The pandemic reveals who we are. These are our stories #BehindtheMask.
Share your story at

Shree Bhalerao

Shree Bhalerao

Clinical Psychiatrist 

Patients look around and see everyone is in the same kettle of fish. We’re all experiencing the same thing so there’s a positive effect to be included in the entire trauma. Trauma care in groups is better than with individuals. I’ve noticed when people see others in the same situation, the shared trauma may result in some quelling of anxiety and depression. 

During the pandemic my patients have not been coming to the hospital. There are fewer disruptions to their day and less planning involved to get here, but the effects of isolation are still there. I come in for resident teaching and do my rounds on the floors. I get to wear scrubs all day and jog to and from home. We (physicians) were short staffed at the beginning of the pandemic but  have more flexibility with time.

After getting the vaccine, there’s enough staff to handle the calls and be available on the floor.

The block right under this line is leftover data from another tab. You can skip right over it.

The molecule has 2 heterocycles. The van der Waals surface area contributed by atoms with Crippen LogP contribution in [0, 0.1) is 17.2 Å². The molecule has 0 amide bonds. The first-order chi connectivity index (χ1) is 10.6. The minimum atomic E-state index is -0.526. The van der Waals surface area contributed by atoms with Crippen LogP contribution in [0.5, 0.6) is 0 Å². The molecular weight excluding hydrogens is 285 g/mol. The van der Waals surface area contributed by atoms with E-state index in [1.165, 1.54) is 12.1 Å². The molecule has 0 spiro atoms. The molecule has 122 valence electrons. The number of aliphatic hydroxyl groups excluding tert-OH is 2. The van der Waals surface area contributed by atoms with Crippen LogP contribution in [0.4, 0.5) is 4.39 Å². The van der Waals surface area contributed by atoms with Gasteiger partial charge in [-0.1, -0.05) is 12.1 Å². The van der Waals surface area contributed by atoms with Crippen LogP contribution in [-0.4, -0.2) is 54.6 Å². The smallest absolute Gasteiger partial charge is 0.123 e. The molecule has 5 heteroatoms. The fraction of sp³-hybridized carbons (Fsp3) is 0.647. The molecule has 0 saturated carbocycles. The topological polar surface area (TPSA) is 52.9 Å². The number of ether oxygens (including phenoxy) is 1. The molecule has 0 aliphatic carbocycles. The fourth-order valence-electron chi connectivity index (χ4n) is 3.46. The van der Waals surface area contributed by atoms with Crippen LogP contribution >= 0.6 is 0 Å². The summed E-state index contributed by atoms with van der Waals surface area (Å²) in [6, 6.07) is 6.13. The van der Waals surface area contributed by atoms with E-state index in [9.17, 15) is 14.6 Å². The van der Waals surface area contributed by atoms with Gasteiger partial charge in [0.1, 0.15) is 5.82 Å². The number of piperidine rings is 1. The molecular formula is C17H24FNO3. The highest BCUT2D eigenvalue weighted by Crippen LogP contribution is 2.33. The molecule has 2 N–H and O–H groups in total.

From what I’ve seen, patients don’t like having to come in if they absolutely don’t have to. It’s a better patient-centred model for people who come from far away. Not talking to patients directly, what we are perhaps missing is how the patient looks. It can tell us about their psychological state. Some believe this is essential, but I’m learning it’s not as essential as I once thought. I’m still seeing patients face to face on the floors, but my assessments are not that different when I don’t see them.

Patients with psychiatric disorders don’t mind being at home or being withdrawn. But as this has worn on, there’s been an increase in anxiety and depression because of the isolation. It’s something new for people with no psychiatric issues. It plays with your emotions, frustrations and anxieties. With constant fluctuation, a lot of people are getting apathetic or numb. There’s not enough evidence for me to say “go do this” but the mind that is busy doesn’t go into dysphoria or anxiety. 

Dr. Shree Bhalerao is a Clinical Psychiatrist at St. Michael’s Hospital.

As told to Yuri Markarov. Photos by Yuri Markarov. This interview has been edited and condensed.